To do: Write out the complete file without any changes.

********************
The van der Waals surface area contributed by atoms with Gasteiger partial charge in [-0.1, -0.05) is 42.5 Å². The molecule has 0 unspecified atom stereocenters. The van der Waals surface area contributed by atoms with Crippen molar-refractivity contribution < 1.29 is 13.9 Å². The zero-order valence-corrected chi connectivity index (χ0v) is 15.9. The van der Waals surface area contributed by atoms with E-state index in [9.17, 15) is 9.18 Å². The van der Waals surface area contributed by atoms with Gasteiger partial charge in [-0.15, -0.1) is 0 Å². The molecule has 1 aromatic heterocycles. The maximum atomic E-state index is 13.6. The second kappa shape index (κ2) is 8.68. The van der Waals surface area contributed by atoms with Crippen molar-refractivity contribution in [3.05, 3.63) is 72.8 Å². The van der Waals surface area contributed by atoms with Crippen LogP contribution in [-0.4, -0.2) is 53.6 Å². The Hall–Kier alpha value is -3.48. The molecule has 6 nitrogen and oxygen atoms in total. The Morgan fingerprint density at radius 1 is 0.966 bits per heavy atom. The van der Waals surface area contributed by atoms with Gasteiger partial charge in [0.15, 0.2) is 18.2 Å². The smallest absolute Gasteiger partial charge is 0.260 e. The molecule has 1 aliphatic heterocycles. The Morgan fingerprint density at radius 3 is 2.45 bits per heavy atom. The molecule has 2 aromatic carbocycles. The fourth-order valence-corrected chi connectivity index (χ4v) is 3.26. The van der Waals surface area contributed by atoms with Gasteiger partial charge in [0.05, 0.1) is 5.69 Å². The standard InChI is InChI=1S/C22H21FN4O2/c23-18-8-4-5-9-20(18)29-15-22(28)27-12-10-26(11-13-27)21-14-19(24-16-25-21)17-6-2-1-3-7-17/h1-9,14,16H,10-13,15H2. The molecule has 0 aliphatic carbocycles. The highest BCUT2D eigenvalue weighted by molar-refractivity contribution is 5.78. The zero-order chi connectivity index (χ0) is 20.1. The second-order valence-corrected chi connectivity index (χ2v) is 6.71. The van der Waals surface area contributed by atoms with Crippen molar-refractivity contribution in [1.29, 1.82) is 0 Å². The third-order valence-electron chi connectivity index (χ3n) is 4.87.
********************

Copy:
The van der Waals surface area contributed by atoms with Gasteiger partial charge in [-0.1, -0.05) is 42.5 Å². The molecule has 0 unspecified atom stereocenters. The van der Waals surface area contributed by atoms with Crippen molar-refractivity contribution < 1.29 is 13.9 Å². The zero-order valence-corrected chi connectivity index (χ0v) is 15.9. The van der Waals surface area contributed by atoms with E-state index in [9.17, 15) is 9.18 Å². The van der Waals surface area contributed by atoms with Gasteiger partial charge in [-0.15, -0.1) is 0 Å². The molecule has 1 aromatic heterocycles. The maximum atomic E-state index is 13.6. The second kappa shape index (κ2) is 8.68. The van der Waals surface area contributed by atoms with Crippen molar-refractivity contribution in [3.05, 3.63) is 72.8 Å². The van der Waals surface area contributed by atoms with Crippen LogP contribution in [-0.4, -0.2) is 53.6 Å². The Hall–Kier alpha value is -3.48. The molecule has 6 nitrogen and oxygen atoms in total. The Morgan fingerprint density at radius 1 is 0.966 bits per heavy atom. The van der Waals surface area contributed by atoms with Gasteiger partial charge in [0.15, 0.2) is 18.2 Å². The smallest absolute Gasteiger partial charge is 0.260 e. The molecule has 1 aliphatic heterocycles. The Morgan fingerprint density at radius 3 is 2.45 bits per heavy atom. The molecule has 2 aromatic carbocycles. The fourth-order valence-corrected chi connectivity index (χ4v) is 3.26. The van der Waals surface area contributed by atoms with Gasteiger partial charge in [0.05, 0.1) is 5.69 Å². The standard InChI is InChI=1S/C22H21FN4O2/c23-18-8-4-5-9-20(18)29-15-22(28)27-12-10-26(11-13-27)21-14-19(24-16-25-21)17-6-2-1-3-7-17/h1-9,14,16H,10-13,15H2. The molecule has 0 aliphatic carbocycles. The highest BCUT2D eigenvalue weighted by molar-refractivity contribution is 5.78. The zero-order chi connectivity index (χ0) is 20.1. The second-order valence-corrected chi connectivity index (χ2v) is 6.71. The van der Waals surface area contributed by atoms with Crippen molar-refractivity contribution in [1.29, 1.82) is 0 Å². The third-order valence-electron chi connectivity index (χ3n) is 4.87.